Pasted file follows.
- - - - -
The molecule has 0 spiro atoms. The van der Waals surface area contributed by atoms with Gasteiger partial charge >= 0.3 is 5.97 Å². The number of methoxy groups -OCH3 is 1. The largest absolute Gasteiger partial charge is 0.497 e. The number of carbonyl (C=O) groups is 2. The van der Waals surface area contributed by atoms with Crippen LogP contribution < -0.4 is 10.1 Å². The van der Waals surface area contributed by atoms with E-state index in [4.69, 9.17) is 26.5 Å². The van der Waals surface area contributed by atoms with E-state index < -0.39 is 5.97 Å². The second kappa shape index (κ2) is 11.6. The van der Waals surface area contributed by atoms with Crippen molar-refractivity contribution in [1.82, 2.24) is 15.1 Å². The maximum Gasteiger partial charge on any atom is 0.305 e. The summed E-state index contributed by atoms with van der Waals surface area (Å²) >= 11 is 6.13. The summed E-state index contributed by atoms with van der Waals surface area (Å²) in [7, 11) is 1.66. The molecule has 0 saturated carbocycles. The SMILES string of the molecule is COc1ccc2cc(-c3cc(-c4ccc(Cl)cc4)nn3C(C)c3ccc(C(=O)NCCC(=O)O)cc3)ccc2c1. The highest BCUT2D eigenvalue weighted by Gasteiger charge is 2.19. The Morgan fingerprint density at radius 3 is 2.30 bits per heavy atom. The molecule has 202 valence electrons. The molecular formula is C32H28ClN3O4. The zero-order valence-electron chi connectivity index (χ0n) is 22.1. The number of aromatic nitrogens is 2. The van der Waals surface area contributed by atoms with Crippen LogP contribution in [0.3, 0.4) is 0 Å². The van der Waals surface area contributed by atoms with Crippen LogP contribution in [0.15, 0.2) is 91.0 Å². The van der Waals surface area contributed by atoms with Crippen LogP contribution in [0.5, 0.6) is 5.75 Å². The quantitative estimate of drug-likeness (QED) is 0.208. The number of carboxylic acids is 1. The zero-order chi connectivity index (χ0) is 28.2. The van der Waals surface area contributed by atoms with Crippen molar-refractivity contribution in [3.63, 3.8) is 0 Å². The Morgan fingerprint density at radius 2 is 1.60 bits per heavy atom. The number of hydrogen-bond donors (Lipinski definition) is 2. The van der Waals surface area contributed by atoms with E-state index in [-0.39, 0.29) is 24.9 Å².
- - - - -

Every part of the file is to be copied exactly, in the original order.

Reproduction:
The molecule has 0 spiro atoms. The van der Waals surface area contributed by atoms with Gasteiger partial charge >= 0.3 is 5.97 Å². The number of methoxy groups -OCH3 is 1. The largest absolute Gasteiger partial charge is 0.497 e. The number of carbonyl (C=O) groups is 2. The van der Waals surface area contributed by atoms with Crippen LogP contribution < -0.4 is 10.1 Å². The van der Waals surface area contributed by atoms with E-state index in [4.69, 9.17) is 26.5 Å². The van der Waals surface area contributed by atoms with E-state index < -0.39 is 5.97 Å². The second kappa shape index (κ2) is 11.6. The van der Waals surface area contributed by atoms with Crippen molar-refractivity contribution in [1.82, 2.24) is 15.1 Å². The maximum Gasteiger partial charge on any atom is 0.305 e. The summed E-state index contributed by atoms with van der Waals surface area (Å²) >= 11 is 6.13. The summed E-state index contributed by atoms with van der Waals surface area (Å²) in [7, 11) is 1.66. The molecule has 0 saturated carbocycles. The SMILES string of the molecule is COc1ccc2cc(-c3cc(-c4ccc(Cl)cc4)nn3C(C)c3ccc(C(=O)NCCC(=O)O)cc3)ccc2c1. The highest BCUT2D eigenvalue weighted by Gasteiger charge is 2.19. The Morgan fingerprint density at radius 3 is 2.30 bits per heavy atom. The molecule has 202 valence electrons. The molecular formula is C32H28ClN3O4. The zero-order valence-electron chi connectivity index (χ0n) is 22.1. The number of aromatic nitrogens is 2. The van der Waals surface area contributed by atoms with Crippen LogP contribution in [0.3, 0.4) is 0 Å². The van der Waals surface area contributed by atoms with Crippen LogP contribution in [0.15, 0.2) is 91.0 Å². The van der Waals surface area contributed by atoms with Crippen LogP contribution in [0.5, 0.6) is 5.75 Å². The quantitative estimate of drug-likeness (QED) is 0.208. The number of carboxylic acids is 1. The zero-order chi connectivity index (χ0) is 28.2. The van der Waals surface area contributed by atoms with Crippen molar-refractivity contribution in [3.63, 3.8) is 0 Å². The Morgan fingerprint density at radius 2 is 1.60 bits per heavy atom. The number of hydrogen-bond donors (Lipinski definition) is 2. The van der Waals surface area contributed by atoms with E-state index in [-0.39, 0.29) is 24.9 Å².